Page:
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Pomegranate Extract and Memory


This study will examine whether pomegranate extract benefits cognitive abilities in middle-aged and older people without dementia. Investigators expect that participants who take pomegranate extract supplement will show better cognitive performance than those who receive a placebo, though response will vary according to a genetic risk for Alzheimer's.

Minimum Age Maximum Age Gender Healthy Volunteers
50 Years 75 Years Both Accepts Healthy Volunteers
October 2011
January 2015

  • Normal cognition or mild cognitive impairment
  • Adequate seeing and hearing ability to allow neuropsychological testing
  • Normal results for screening laboratory tests and EKG; if results are abnormal, participant must obtain primary care physician's written clearance

  • Diagnosis of probable Alzheimer's disease or other dementia such as vascular, Lewy body, or frontotemporal
  • Evidence of other neurological or physical illness that can produce cognitive deterioration
  • Significant cerebrovascular disease, myocardial infarction within the previous year, unstable cardiac disease, or uncontrolled hypertension (systolic blood pressure over 170 mmHg or diastolic blood pressure over 100 mmHg)
  • History of stroke, transient ischemic attack, carotid bruits, or lacunes seen on MRI scans
  • Contraindication to MRI, including claustrophobia, metal in body, surgery within 60 days, certain implants or previous abnormal MRI results
  • Evidence of Parkinson's disease
  • History of significant liver disease, clinically significant pulmonary disease, or diabetes
  • Current diagnosis of any major psychiatric disorder, current or past alcoholism or substance addiction
  • Regular use of any medication that may affect cognitive functioning: centrally active beta-blockers, narcotics, clonidine, antiparkinsonian medications, antipsychotics, systemic corticosteroids, medications with significant cholinergic or anticholinergic effects, anticonvulsants, or warfarin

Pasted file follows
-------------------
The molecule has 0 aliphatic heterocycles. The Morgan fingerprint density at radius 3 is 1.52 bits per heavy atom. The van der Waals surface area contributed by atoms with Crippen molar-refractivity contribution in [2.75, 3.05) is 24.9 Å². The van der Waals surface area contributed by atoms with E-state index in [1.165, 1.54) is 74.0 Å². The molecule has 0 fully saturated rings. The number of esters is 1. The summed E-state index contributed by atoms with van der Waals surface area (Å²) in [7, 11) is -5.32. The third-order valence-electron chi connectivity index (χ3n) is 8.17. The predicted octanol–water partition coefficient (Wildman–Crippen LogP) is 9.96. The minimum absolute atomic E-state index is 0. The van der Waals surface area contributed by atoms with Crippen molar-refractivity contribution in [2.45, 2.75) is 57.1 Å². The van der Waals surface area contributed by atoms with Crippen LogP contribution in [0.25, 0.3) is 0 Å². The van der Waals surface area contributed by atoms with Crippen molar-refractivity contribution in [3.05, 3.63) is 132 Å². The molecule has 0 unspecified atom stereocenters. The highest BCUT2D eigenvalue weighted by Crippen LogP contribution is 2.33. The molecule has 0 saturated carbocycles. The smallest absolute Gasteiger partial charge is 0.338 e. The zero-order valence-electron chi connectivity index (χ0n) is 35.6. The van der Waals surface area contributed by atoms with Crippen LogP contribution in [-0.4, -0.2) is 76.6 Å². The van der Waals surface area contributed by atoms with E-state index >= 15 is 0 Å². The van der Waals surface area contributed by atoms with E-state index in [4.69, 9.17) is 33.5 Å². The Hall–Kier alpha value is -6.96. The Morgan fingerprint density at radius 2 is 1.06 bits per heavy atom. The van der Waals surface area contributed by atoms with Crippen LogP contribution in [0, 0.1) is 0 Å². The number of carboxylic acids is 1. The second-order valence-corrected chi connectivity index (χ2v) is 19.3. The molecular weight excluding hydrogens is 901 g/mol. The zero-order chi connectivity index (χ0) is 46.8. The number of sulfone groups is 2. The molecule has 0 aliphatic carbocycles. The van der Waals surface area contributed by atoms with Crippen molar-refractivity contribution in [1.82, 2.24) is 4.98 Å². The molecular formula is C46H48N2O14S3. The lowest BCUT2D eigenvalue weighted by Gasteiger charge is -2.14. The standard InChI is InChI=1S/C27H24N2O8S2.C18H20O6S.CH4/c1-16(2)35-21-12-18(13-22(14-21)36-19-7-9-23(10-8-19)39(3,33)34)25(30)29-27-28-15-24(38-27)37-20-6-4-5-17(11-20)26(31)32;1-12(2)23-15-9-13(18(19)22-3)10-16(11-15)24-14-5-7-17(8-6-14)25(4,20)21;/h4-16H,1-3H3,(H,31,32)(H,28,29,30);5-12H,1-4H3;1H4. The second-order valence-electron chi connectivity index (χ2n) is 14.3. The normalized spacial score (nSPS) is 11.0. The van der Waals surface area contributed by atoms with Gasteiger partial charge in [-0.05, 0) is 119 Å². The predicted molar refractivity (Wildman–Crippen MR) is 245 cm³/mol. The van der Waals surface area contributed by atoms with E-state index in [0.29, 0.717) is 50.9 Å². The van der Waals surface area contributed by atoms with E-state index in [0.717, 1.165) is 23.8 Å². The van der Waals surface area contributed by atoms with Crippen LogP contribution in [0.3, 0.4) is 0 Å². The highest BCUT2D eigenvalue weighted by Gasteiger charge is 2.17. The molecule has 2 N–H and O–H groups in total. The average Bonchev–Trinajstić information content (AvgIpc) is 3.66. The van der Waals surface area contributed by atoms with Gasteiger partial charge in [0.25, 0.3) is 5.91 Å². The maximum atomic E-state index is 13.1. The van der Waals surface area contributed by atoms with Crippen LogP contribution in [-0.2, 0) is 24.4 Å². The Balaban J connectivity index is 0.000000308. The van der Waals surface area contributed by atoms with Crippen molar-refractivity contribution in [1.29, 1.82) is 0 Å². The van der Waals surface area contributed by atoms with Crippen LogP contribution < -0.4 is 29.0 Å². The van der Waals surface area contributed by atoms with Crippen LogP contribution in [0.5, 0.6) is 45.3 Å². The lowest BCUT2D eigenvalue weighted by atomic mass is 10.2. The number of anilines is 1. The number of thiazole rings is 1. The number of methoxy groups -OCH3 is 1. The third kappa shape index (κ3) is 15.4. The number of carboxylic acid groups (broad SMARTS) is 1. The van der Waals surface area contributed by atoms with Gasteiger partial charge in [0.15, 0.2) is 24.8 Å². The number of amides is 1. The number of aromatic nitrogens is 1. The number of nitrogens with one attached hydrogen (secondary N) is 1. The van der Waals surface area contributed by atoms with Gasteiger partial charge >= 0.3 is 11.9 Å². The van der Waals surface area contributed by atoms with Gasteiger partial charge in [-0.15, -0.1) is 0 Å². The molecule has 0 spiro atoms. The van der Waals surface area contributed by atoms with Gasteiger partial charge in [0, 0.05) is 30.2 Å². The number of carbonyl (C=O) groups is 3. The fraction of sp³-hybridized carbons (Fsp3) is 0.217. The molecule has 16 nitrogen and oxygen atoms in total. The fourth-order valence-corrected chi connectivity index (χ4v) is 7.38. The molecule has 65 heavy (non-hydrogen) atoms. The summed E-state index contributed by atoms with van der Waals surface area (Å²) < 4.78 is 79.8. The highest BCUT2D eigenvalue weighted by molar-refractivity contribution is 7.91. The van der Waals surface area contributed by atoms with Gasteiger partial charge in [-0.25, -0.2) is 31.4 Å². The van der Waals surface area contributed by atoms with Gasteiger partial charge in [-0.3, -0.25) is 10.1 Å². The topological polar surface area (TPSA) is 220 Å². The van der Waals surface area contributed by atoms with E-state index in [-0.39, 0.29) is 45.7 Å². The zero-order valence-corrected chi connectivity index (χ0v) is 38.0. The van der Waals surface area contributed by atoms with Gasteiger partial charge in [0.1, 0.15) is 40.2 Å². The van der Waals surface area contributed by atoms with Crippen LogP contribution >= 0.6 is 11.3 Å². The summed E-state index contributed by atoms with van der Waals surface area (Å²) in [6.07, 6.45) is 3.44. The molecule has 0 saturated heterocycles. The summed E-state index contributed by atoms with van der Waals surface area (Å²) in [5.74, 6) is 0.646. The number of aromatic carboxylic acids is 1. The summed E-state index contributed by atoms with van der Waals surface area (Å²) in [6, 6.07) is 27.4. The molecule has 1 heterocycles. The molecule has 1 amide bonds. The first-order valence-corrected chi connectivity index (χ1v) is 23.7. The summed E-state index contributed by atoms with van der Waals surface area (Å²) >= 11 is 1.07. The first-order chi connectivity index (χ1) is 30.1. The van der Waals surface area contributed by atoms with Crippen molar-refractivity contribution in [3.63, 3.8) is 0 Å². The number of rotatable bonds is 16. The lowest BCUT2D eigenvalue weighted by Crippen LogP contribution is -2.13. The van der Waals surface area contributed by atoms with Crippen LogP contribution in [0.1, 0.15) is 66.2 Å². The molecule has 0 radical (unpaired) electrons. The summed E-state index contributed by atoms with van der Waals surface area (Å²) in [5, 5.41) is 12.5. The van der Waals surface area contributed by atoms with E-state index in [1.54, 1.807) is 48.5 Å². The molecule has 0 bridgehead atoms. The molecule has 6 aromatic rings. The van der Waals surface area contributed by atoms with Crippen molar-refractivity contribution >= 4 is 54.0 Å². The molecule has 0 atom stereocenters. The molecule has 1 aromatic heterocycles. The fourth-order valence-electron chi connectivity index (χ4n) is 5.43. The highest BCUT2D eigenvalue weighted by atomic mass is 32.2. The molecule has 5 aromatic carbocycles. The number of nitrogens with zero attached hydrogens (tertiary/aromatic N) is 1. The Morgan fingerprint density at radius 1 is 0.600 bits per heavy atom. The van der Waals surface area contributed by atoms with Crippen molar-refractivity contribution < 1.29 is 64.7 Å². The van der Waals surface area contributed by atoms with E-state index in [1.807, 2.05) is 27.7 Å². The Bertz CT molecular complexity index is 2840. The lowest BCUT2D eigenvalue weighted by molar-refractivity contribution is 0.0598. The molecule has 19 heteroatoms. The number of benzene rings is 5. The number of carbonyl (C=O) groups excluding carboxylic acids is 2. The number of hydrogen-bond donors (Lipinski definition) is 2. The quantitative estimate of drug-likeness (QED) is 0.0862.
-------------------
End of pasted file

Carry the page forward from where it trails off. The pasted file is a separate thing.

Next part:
• Occasional use of anxiety or sleeping medications known to cause cognitive dulling will be allowed but discouraged: chloral hydrate, nonbenzodiazepine hypnotics such as zolpidem (Ambien®), eszopiclone (Lunesta®), and benzodiazepines such as lorazepam (Ativan®), alprazolam (Xanax®), clonazepam (Klonopin®), and temazepam (Restoril®)
  • Prohibited medications: amitriptyline, amiodarone, desipramine, fenofibrate, flecainide, fluconazole, fluoxetine, fluvastatin, fluvoxamine, isoniazid, lovastatin, ondansetron, phenylbutazone, probenecid, sertraline, sulfamethoxazole, sulfaphenazole, teniposide, voriconazole, warfarin, and zafirlukast
  • Use of cognitive-enhancing supplements such as ginkgo biloba; use of any supplement containing pomegranate or pomegranate juice; use of any investigational drugs within the previous month or longer, depending on drug half-life
  • Pregnancy

Participants will be randomly assigned to take a 1,000-mg pomegranate extract supplement or a placebo every day for 1 year. Their cognitive performance will be tested and compared at the start of the study and after 1, 6, and 12 months. Pomegranate juice is a dietary source of polyphenol antioxidants.

Name City State Zip Status Primary Contact
UCLA Longevity Center
Los Angeles California 90095

University of California, Los Angeles

  • POM Wonderful LLC

Name Role Affiliation
Gary Small, MD University of California, Los Angeles

Name Phone Email
Jacqueline Martinez 310-206-1319


12-Month, Double-blind, Placebo-Controlled Study of Pomegranate Extract